What's Your Portrait Style?
There are a number of styles of portrait photography, each with a few variations, and this article aims to give you a little insight into 3 of the most common, so you can choose the approach that's right for you.
The traditional style of portrait has its roots in the early days of photography where camera shutter speeds were measured in seconds and film was so expensive that every shot counted. In this context, the photographer needed control over everything possible to ensure a perfect shot every time and the subject had to stay very still to get a crisp portrait!
This style has evolved over the years with the advent of each new technology in lighting, cameras and media to produce the beautiful, clean portraits you get today from a studio photoshoot, where your photographer can control every aspect of the shot, including your pose, to ensure you will look your very best! Of course, you can have traditional portraits taken away from the studio - on location, indoors and outdoors - but the aim of controlling the lighting, camera angle, pose etc remains the same.
While traditional portraits can be amazing, and are especially great for formal, framed portraits to hang on the wall, they don't suit everyone, particularly if you aren't keen on posing or if you want something less formal that looks substantially different from a typical studio portrait.
Towards the other end of the spectrum lies journalistic, reportage or documentary photography. In its purest form, the photographer doesn't control the situation, lighting or pose of their subject at all, but rather seeks to capture an image that tells a story. The only things the photographer controls are the camera angle and when to press the shutter.
In reality, of course, the photographer influences the scene just by being there, but the result should be a powerful, natural looking image or series of images that make the viewer feel they were there too!
Documentary photography stems from journalism and is often used at events such as weddings to tell the story of the bride and groom getting married without interrupting the flow of the day. In order to best tell the story, documentary photos are typically presented either as a group of images on a wall or as pages in an album or photo book.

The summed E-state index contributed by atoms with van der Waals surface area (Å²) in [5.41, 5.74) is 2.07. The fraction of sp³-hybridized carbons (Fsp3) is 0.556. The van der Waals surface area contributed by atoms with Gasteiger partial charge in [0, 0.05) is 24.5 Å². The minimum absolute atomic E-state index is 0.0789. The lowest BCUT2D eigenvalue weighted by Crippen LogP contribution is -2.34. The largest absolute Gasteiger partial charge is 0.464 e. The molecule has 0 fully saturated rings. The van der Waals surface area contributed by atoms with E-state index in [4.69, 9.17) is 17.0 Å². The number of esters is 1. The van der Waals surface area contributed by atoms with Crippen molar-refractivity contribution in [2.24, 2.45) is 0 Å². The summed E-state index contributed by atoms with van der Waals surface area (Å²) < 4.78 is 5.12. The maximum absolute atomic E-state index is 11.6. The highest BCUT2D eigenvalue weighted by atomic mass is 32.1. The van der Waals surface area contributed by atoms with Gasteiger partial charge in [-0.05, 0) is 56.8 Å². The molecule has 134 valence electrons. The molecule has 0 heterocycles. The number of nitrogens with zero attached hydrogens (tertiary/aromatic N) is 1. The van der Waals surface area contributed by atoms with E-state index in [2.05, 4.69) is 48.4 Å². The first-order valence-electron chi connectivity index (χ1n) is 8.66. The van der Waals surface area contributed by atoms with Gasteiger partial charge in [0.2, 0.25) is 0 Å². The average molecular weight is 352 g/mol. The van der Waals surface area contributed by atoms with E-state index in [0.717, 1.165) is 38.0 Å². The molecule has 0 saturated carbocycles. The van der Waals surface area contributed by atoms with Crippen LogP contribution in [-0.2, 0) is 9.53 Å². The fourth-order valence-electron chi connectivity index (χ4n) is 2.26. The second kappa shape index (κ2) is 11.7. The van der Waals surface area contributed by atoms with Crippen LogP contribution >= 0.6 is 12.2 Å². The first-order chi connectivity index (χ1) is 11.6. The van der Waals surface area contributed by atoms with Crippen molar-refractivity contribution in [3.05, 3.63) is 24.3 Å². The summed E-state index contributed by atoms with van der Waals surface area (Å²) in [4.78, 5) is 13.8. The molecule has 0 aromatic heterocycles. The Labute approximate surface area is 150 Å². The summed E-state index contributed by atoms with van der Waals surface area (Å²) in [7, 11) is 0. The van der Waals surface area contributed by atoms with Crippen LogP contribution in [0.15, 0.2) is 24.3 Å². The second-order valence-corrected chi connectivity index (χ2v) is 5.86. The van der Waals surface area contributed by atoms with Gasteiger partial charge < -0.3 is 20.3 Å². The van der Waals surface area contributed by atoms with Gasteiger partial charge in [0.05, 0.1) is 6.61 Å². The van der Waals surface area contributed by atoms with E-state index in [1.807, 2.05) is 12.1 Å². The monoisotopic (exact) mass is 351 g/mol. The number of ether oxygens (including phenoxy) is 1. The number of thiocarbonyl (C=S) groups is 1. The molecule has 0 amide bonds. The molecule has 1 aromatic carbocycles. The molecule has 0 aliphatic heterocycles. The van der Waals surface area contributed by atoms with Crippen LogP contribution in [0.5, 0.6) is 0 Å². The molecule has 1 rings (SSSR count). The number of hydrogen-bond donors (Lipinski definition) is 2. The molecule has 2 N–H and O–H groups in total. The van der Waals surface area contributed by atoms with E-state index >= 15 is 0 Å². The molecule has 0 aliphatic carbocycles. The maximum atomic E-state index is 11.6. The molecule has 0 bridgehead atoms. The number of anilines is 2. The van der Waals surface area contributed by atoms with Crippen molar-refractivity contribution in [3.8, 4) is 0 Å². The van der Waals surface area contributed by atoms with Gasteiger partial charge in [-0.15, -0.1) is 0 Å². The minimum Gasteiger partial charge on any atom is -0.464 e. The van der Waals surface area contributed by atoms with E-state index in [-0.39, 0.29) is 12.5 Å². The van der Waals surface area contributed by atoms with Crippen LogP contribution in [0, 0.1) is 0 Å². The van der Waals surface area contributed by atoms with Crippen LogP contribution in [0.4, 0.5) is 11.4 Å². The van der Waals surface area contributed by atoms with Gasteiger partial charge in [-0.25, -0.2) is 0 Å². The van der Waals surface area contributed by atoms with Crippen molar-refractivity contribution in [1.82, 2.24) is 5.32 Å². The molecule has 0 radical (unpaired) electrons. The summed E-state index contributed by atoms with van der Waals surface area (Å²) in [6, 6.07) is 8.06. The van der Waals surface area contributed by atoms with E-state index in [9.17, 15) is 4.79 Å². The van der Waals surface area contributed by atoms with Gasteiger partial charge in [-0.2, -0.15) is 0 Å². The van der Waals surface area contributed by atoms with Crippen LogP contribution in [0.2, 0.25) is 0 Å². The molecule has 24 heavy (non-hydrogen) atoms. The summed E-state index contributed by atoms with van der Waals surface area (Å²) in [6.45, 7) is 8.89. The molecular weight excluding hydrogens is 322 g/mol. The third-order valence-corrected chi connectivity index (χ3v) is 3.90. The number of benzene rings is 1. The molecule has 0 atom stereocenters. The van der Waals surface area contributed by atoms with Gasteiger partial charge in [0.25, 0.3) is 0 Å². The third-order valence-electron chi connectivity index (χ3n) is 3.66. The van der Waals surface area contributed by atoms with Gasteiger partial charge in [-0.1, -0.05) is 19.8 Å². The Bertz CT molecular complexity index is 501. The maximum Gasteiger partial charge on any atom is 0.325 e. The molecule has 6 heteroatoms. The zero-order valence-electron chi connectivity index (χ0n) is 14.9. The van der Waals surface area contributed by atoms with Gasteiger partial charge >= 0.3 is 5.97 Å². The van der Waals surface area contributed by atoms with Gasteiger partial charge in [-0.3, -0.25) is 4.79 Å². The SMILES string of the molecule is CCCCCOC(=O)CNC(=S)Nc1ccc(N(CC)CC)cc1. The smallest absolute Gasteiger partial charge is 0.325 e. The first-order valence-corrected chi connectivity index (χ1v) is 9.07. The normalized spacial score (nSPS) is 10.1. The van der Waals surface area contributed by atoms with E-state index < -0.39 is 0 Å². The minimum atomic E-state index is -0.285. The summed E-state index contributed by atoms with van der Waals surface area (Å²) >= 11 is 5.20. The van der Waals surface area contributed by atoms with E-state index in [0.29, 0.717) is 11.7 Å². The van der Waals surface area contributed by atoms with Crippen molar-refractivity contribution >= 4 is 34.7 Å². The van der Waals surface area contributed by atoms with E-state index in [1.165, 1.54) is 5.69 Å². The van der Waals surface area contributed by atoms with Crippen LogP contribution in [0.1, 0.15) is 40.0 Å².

An increasingly popular style of portrait photography is 'lifestyle' photography. This approach sits somewhere between traditional and documentary photography in the sense that the photographer aims to take control of the scene, while making it appear natural. So, rather than posing the subject, the photographer will engage the subject in an activity that reflects their interests and lifestyle while giving some direction, but without formally posing them.
Lifestyle portraits will normally be taken either at home, at work or on location at a place with special significance to the subject in order to best reflect their lifestyle. The result is a more relaxed, natural style of image that is unique to the subject at that particular moment in their life.
Some lifestyle portraits can actually look as if they were taken in the studio with careful choice of background, lighting, camera angle and depth of field - so if you want great, natural looking portraits to hang on the wall, but without the formality of a studio photoshoot, then a lifestyle shoot may be the way to go!